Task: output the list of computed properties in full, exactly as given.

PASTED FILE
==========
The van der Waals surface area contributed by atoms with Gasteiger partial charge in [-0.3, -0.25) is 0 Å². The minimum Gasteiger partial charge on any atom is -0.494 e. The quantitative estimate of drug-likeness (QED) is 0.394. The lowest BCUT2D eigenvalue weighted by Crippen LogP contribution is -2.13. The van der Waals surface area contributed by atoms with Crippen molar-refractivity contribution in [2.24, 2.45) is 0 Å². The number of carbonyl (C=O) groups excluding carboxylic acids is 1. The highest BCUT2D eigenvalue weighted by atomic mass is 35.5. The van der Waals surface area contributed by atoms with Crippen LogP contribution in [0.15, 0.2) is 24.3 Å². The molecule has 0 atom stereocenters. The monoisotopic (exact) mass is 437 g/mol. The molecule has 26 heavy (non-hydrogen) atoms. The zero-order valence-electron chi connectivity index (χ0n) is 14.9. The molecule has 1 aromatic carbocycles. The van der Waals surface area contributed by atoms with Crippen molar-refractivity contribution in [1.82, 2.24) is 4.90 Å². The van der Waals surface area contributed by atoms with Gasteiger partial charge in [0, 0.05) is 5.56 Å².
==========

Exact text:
The van der Waals surface area contributed by atoms with Gasteiger partial charge in [-0.3, -0.25) is 0 Å². The minimum Gasteiger partial charge on any atom is -0.494 e. The quantitative estimate of drug-likeness (QED) is 0.394. The lowest BCUT2D eigenvalue weighted by Crippen LogP contribution is -2.13. The van der Waals surface area contributed by atoms with Crippen molar-refractivity contribution in [2.24, 2.45) is 0 Å². The number of carbonyl (C=O) groups excluding carboxylic acids is 1. The highest BCUT2D eigenvalue weighted by atomic mass is 35.5. The van der Waals surface area contributed by atoms with Crippen LogP contribution in [0.15, 0.2) is 24.3 Å². The molecule has 0 atom stereocenters. The monoisotopic (exact) mass is 437 g/mol. The molecule has 26 heavy (non-hydrogen) atoms. The zero-order valence-electron chi connectivity index (χ0n) is 14.9. The molecule has 1 aromatic carbocycles. The van der Waals surface area contributed by atoms with Crippen molar-refractivity contribution in [1.82, 2.24) is 4.90 Å². The van der Waals surface area contributed by atoms with Gasteiger partial charge in [0, 0.05) is 5.56 Å².